For those who don’t know the UK, our built environment is controlled by a set of planning laws. These started in the 1930s as rules to control advertising but by 1948 they impacted all buildings, new and old, as well as mining and engineering (bridges, roads, railways) projects.
One early successful attempt to circumvent these was the construction of a new factory on the South Bank of the Thames. It produced a stock cube, OXO. The company couldn’t put a sign or hoarding to advertise their product so instead they designed the windows in the tower to spell out the name. When lit at night it could be seen for miles!
I walked past the tower yesterday which was enough of a trigger to remind me of some of the planning problems with which I had to grapple during my legal career. One such involved a a rather ghastly 1970s tower block next to Victoria Railway station where my walk started.
These days it is a glossy piece of sharp-sided architecture…
but when I came across it in the early 1980s it was tired and in need of love. It was the headquarters of a large sand and gravel quarrying operation, and I was negotiating a lease of several floors to my clients. The in-house lawyer acting for the owner showed me into a meeting room on the management floors at the top and left me to myself for a few minutes. As you do when in a tower (unless you suffer from vertigo) you wander to the windows.
It was a crisp clear day and you could see for miles across the London parks and landmarks.
‘Impressive, isn’t it?’ I hadn’t heard him come back in, clutching some fat file which was like a security blanket for lawyers in days before computers.
‘Posh neighbours,’ I proffered.
To my surprise, he winced. You see, down below laid out in all its spendour were the gardens and outside areas of Buckingham Palace, an area usually kept private from public gaze.
‘You wouldn’t believe’ he began, before stopping himself, flopping into a seat and I’m pretty sure, mopping his brow. He looked up with what might be described as a jaundiced gaze. ‘I’m not in favour of this letting, you know. It’ll be nothing but trouble.’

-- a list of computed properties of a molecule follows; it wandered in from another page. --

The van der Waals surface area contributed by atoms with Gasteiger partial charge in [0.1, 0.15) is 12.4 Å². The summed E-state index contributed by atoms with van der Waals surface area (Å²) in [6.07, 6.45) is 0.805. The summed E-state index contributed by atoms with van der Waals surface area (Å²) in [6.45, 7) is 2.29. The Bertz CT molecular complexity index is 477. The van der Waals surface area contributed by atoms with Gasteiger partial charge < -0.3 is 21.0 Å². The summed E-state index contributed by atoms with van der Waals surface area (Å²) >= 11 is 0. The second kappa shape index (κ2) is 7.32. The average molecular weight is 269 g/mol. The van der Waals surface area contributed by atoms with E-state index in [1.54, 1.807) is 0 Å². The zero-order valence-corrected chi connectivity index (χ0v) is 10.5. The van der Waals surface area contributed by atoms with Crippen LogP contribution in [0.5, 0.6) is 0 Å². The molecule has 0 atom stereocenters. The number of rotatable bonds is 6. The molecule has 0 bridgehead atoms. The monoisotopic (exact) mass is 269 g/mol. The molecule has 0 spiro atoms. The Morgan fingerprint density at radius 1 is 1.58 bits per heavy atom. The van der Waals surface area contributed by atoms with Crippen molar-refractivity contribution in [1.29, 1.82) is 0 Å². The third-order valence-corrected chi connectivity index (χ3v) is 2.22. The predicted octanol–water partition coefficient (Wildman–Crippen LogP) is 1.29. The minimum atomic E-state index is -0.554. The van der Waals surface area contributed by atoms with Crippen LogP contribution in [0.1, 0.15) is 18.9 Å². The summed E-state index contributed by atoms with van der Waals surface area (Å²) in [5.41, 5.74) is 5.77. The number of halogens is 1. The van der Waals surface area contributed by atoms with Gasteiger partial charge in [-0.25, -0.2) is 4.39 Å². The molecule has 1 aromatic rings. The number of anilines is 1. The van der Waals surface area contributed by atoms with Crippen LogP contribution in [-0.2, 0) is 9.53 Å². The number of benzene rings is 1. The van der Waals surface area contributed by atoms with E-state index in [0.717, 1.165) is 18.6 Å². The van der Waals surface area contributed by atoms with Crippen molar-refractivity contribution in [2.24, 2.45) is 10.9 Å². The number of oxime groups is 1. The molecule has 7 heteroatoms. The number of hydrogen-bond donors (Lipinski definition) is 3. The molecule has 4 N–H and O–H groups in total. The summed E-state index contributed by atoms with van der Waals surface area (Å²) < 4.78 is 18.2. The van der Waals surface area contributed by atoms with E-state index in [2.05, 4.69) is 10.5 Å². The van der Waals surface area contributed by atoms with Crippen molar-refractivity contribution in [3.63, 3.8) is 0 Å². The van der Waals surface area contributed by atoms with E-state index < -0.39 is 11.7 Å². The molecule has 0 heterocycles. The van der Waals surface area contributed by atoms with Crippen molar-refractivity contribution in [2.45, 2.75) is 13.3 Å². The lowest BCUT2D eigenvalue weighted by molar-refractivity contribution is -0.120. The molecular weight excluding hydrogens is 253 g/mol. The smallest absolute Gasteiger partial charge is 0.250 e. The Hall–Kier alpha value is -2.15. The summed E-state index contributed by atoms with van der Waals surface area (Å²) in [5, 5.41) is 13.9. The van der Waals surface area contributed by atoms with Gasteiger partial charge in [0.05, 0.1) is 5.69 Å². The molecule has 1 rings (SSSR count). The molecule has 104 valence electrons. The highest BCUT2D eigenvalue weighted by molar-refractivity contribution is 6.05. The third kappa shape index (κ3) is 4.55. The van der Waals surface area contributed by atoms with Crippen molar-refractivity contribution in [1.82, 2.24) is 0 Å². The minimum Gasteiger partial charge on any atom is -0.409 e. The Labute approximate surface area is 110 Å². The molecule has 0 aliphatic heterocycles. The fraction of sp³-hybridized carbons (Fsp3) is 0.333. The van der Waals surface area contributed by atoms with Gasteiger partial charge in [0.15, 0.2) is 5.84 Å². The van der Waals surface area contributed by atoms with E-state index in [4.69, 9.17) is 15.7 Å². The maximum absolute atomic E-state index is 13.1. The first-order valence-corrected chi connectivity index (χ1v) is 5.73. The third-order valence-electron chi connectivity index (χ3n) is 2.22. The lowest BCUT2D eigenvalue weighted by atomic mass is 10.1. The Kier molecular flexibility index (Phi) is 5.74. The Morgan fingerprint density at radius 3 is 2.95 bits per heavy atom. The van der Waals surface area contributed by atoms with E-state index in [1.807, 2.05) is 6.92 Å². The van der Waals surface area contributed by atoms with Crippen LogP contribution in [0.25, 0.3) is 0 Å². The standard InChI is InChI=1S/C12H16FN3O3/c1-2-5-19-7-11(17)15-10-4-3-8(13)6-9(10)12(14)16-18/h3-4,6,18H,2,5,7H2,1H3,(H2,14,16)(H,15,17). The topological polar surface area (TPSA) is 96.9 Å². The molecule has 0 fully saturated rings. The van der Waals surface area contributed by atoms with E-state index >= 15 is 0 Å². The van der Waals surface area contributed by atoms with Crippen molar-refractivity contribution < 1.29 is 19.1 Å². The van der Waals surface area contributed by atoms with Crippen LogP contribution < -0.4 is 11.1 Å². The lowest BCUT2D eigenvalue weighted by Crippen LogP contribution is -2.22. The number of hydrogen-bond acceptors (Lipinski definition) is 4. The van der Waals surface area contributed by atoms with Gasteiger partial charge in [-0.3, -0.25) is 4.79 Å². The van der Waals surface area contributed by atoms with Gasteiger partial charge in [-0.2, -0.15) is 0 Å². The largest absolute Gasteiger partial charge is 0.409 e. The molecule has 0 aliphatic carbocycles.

To say I was surprised would be something of an understatement. My client was a large American business with an impeccable back story, the sort of client most landlords bit off hands to secure. They were prompt in rental payments and would only add value to the holding.
He seemed to grasp he needed to say more. ‘Obviously it’s not your client, per se…’
I gave a knowing smile. ‘Naturally…’
‘Any tenant will have nightmares.’ Pause. ‘We have… we still do.’
‘The neighbours. When we were dealing with the local authority on planning, one thing they were neurotic about was maintaining the privacy of the Royals. The controls were exceptional. One condition of building this tower was that they wanted the whole side to be opaque glass.’
I looked at the view. He nodded. ‘We managed to get it removed. In return we had to agree that no photos or films or similar image capture technology would be used.’
‘That must have been a relief.’
‘Until we moved in. At the end of our first week our in-house magazine had a picture of the palace and gardens with the headline ‘Look who we have as neighbours!’
‘Oh, that must have been embarrassing.’
Another wince. ‘Oh yes. Management went potty. The editor was sacked…’
I wanted to offer ‘defenestrated’ but he didn’t seem in the mood for jokes.
‘… but somehow a copy found its way into the hands of the palace. The Chief Executive and Chairman were asked to pop in for a chat…’
The silence lingered. ‘What happened,’ I eventually prompted.
‘They never said, but I’ve seen them deal with rebellious shareholders and blood sucking rivals but I’ve never seen them looking so pale and sombre as when they returned. They just said we mustn’t let it happen again.’
‘I don’t think you want to know, Mr Le Pard, but it would be good if you could emphasize the importance of compliance with these planning conditions. I really wouldn’t want your clients to go through what we went through. Now, coffee?’